I once was a model, so I have authority to slam what is becoming to my eyes one of the most dangerous and wanky professions that ever became created on this earth’s face. The faces of models are masks. Their bodies are suits and our faces are or were masks, and our clothing became no more than cardboard cut outs that had to fit onto a 2D barbie, stuck flat to the fridge front with magnets.
Lara Stone Talks with Marc Jacobs
I was 16. It was crazy. I started modeling when I was 13 or 14, I think. We were on the Métro in Paris on a family holiday, and somebody came up to me and asked me to be a model, and that's how it started. [laughs] It's been a long time.
You know, I see a lot of girls. And when I started working, the big models were people like Naomi [Campbell] and Kate [Moss]. It was a time when there were models who had real personalities and individuality. I think you are probably the first one in a long time who is in that realm where you're becoming iconic in that way. How do you feel about that? Do you enjoy the fame and success that you're having?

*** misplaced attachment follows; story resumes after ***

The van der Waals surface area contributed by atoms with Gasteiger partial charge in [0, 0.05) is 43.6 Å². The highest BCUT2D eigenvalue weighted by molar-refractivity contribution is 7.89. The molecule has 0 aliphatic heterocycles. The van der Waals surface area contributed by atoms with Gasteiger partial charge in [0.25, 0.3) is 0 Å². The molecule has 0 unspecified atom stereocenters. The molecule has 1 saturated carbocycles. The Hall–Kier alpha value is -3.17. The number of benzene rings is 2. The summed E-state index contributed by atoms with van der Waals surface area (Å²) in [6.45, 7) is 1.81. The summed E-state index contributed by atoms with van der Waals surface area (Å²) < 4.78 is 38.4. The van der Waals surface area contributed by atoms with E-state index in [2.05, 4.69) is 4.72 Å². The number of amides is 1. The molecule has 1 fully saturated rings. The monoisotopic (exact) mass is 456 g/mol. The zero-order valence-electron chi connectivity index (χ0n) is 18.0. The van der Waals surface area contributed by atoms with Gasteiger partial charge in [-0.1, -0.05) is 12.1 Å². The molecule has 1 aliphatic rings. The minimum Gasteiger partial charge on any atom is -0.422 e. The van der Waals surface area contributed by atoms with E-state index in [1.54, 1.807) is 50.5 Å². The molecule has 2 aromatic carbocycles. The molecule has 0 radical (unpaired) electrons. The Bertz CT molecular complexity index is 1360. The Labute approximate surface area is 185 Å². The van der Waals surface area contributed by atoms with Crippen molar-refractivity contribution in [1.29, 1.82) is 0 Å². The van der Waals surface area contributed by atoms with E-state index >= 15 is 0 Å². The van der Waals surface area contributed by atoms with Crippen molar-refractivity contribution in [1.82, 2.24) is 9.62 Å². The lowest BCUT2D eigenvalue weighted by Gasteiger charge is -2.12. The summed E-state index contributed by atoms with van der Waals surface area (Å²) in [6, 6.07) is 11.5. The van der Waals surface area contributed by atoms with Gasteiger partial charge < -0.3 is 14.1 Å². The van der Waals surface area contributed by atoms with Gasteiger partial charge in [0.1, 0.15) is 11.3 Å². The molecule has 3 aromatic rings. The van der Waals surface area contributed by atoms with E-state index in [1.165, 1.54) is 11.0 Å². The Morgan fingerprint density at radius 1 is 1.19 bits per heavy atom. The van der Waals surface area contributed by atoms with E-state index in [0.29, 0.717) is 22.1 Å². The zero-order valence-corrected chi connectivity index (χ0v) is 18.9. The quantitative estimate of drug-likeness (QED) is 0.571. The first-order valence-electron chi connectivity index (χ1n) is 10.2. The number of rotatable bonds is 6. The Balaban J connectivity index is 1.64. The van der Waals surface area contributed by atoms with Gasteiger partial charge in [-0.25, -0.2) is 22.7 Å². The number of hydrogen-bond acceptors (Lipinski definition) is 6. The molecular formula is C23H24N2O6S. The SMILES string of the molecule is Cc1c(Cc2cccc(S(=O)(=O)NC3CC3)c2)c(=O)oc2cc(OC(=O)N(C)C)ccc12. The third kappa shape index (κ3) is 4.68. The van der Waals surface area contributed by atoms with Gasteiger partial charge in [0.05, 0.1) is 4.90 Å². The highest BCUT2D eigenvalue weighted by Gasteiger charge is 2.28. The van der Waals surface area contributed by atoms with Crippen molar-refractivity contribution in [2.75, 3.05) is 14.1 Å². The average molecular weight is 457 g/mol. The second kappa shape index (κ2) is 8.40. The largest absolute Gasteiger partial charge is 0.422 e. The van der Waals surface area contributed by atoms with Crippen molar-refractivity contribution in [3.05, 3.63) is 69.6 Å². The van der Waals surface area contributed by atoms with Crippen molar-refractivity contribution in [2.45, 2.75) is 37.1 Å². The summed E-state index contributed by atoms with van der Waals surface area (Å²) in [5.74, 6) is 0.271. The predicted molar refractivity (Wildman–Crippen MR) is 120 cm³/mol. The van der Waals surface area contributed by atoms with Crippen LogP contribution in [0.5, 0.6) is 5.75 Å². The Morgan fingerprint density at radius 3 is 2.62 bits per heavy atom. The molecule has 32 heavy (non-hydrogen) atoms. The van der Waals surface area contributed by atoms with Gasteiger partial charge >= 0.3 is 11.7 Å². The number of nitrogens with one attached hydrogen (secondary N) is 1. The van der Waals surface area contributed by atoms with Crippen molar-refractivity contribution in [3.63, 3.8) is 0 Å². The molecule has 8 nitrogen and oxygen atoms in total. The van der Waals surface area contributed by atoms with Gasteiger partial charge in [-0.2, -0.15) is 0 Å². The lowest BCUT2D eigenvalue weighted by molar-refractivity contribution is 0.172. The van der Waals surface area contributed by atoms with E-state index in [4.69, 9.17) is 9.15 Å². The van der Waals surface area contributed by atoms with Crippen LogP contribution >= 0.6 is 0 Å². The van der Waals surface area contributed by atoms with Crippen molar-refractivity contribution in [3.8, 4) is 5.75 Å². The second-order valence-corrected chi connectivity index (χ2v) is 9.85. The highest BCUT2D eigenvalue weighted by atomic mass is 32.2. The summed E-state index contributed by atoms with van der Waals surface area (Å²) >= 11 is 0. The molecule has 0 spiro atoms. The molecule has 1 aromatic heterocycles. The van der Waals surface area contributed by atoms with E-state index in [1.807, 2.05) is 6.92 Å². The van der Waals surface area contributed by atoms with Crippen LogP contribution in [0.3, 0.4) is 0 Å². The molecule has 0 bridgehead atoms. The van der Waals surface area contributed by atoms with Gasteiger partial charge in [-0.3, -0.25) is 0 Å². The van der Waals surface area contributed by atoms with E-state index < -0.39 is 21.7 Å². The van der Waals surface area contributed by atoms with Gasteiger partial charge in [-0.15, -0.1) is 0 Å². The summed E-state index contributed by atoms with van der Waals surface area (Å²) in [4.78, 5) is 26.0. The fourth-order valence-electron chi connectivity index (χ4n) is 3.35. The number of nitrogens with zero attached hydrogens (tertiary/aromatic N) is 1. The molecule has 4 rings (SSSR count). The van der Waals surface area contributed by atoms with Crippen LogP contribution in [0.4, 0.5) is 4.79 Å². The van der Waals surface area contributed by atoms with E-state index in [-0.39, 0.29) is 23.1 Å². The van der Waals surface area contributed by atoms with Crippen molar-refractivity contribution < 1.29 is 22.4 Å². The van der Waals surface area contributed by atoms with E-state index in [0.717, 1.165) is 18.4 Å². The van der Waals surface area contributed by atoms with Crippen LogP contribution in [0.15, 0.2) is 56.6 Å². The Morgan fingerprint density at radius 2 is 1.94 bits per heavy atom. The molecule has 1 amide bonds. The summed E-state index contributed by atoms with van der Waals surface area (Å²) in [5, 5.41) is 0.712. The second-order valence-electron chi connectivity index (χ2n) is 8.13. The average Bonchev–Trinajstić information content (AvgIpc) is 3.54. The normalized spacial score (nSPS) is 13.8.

You know, I think it's great in any job to be doing well and doing it the best that you can, so that's pretty great. But I wouldn't call myself a celebrity in any way. I'm just doing my job. We were talking about it today, actually-that so many of the girls now, you don't really know any of them anymore. Me and Sasha [Pivovarova] were talking about it, about doing shows, and how we only know each other and a few other girls. Everyone gets replaced rather quickly.
Yeah, that's kind of what I was saying. I mean, when I was starting out, it seemed like there were so many girls who were known by their first names, who were unique, who all had idiosyncrasies and characteristics that made them individual. Those girls stuck around; you'd work with them season after season. But now it's completely different.